Remember that line from the Cars song? Hee. One of my favorite songs waaay back in high school. I still remember toolin' around with my BF Angela and her boyfriend and he would play that song on his rockin' cassette player. In his Datsun. Good times, people.
Anyway. My lil sis (Aunt Debbie) has an interesting post on her blog about magic and a really cool YouTube video of a guy doing an amazing card trick. In other magic-related news, the illusionist Criss Angel was in Clearwater last night where 10,000 people clogged the beach streets to watch him free himself from an old hotel that was being imploded. He did the stunt here because Clearwater was the only town in America that would let him lock himself in a building that was being demolished to perform his stunt. Ummm.. where were the lawyers and insurance people when THAT contract got signed? Does that reflect well on Clearwater? Hmmm. But, anyway, unlike my lil sis, I only watch magic tricks -- and illusionists -- because I like to try to figure out how they do the stuff they do. I don't like to be fooled, and I hate when anyone, even a TV illusionist, messes with my mind. That said, some of s**t David Blaine does is really cool. I've never been able to figure out anything he's done and he really messes with my mind.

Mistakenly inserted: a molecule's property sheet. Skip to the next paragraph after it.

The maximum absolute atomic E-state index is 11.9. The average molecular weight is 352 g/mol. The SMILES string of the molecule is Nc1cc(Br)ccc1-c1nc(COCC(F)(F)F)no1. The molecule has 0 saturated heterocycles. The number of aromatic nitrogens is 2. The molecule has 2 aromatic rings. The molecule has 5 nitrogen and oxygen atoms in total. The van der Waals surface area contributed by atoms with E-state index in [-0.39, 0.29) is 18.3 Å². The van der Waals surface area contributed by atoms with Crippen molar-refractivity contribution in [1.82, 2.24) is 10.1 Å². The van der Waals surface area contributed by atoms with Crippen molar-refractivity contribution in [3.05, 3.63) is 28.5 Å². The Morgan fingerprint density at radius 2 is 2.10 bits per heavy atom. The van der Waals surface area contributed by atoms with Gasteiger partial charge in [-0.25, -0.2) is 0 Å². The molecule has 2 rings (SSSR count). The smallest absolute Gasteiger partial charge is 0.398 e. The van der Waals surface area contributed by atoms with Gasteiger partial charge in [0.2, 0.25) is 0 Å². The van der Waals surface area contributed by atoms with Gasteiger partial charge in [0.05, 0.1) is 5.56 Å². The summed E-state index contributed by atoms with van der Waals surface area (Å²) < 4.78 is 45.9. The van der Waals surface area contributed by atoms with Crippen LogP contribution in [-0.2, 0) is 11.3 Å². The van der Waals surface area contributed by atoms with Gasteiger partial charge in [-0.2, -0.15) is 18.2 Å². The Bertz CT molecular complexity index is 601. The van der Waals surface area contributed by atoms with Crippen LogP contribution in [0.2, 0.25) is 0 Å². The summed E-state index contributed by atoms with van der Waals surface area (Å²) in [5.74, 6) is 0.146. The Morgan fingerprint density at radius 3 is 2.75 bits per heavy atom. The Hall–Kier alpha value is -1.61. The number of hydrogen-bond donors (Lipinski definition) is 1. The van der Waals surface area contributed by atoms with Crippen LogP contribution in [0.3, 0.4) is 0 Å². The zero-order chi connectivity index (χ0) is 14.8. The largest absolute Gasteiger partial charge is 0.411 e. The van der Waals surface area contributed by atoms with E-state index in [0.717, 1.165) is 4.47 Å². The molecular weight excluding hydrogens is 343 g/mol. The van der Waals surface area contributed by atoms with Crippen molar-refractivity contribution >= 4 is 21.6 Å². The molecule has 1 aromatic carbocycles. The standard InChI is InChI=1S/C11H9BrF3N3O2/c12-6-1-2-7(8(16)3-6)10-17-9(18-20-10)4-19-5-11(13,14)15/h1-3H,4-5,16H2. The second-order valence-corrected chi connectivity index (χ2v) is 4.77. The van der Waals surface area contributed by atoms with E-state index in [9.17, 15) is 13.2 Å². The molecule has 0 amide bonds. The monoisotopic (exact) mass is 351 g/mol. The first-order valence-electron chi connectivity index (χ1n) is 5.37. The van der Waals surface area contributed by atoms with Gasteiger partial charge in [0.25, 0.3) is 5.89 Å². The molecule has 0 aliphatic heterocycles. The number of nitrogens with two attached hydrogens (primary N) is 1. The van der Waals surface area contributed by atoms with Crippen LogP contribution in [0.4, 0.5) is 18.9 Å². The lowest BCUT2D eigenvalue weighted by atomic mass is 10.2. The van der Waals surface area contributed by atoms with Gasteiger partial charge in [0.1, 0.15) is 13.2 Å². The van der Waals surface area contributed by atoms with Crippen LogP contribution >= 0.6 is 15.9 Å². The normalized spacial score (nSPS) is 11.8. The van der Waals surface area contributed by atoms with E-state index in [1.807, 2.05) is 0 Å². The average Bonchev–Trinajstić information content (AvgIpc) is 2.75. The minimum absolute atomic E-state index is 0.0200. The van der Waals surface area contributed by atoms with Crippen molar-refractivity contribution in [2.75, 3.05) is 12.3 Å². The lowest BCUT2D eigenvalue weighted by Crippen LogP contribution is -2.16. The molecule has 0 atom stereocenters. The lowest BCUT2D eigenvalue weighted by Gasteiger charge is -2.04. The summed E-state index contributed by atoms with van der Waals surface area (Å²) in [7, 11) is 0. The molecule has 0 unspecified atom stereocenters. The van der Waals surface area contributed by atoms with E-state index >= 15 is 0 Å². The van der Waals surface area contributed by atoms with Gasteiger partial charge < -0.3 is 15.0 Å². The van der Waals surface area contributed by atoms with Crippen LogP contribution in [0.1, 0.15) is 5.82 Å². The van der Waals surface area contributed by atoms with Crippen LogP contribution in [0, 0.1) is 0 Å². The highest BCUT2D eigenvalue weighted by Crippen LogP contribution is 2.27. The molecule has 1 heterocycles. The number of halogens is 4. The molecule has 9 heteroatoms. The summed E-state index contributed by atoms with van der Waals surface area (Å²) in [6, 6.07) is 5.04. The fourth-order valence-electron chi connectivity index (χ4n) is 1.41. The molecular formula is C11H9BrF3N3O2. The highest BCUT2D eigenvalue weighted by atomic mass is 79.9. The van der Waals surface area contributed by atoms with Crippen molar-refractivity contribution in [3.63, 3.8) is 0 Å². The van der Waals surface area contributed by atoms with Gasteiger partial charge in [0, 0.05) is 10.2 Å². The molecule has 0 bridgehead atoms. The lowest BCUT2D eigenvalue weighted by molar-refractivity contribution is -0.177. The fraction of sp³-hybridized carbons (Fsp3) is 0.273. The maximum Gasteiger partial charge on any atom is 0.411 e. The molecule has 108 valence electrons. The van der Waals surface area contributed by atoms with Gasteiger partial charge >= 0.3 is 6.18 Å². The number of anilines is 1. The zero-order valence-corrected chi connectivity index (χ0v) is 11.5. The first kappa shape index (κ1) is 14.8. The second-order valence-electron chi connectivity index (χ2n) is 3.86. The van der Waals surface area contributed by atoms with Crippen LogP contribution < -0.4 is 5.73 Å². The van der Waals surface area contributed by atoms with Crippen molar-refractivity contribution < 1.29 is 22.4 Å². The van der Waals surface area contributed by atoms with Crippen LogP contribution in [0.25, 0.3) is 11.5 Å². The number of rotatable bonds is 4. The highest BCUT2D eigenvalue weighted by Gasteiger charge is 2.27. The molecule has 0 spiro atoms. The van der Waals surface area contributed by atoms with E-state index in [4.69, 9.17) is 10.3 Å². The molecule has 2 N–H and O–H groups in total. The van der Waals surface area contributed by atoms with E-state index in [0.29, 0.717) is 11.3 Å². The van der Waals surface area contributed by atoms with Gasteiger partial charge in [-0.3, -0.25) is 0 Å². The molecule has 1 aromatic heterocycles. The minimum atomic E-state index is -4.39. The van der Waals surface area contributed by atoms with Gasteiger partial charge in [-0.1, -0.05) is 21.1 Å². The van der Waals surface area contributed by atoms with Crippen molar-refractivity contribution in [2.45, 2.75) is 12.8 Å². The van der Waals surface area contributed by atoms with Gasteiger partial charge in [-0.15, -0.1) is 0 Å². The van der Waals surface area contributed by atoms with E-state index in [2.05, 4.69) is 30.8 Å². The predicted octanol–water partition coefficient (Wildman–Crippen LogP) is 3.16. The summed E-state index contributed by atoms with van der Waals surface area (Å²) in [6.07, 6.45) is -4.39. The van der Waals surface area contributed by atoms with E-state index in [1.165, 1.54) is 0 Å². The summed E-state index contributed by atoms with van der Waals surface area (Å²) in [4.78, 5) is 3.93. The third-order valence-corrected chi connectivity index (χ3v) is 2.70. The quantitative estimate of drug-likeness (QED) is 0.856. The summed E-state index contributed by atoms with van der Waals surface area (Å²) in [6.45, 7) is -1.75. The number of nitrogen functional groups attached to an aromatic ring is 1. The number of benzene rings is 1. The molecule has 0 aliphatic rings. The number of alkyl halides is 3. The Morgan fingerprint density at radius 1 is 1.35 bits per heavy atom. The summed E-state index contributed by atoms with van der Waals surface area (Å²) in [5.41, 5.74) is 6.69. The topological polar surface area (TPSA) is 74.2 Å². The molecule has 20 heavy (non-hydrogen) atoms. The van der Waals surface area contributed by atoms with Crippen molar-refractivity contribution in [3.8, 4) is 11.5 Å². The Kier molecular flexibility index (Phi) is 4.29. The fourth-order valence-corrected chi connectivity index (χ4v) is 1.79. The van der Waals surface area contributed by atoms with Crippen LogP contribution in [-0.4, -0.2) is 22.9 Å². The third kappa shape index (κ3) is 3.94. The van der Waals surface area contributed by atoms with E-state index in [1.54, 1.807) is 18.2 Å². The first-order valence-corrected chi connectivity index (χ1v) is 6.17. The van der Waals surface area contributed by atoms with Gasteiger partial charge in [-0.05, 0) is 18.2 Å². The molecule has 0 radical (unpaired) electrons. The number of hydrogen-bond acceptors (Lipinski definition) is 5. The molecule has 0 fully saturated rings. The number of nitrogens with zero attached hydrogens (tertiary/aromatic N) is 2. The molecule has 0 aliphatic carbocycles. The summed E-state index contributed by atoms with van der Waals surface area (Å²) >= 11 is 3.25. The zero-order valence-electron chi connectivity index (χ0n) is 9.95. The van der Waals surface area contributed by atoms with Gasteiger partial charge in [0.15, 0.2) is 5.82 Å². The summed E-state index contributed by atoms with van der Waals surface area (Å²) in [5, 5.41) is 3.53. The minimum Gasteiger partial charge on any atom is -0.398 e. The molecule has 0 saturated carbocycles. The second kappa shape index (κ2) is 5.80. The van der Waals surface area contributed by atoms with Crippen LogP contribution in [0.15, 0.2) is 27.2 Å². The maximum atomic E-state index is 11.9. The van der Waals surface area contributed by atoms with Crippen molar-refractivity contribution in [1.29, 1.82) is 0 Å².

D had asked and asked and begged and pleaded for a magic kit for her birthday. We didn't buy her one because 1) all the kits we found were for ages 8+, 2) we thought it would be better to wait until she was reading confidently on her own (it destroys the trick when you have to have the instructions read to you, and 3) she was absolutely convinced that she would be able to "really do magic." We tried so hard to explain the concept of "tricks" to her but she counldn't get past the idea that even though it was a trick, it was still magic. We tried to explain the tricks she'd learn from a magic kit -- milk in a hat and all that -- but she thought it was all real and she wanted to "learn how to make candy appear whenever she wanted." She didn't even want to eat the candy -- not much of a sweet tooth -- she just wanted to make it. We finally convinced her to wait until she can read, and maybe then she'll understand about the trick part of magic tricks. Or maybe, like her Aunt Debbie, she'll hang onto her sense of wonder and delight in watching the impossible happen. Maybe she won't waste her time on the why or how, but just sit back and enjoy the candy.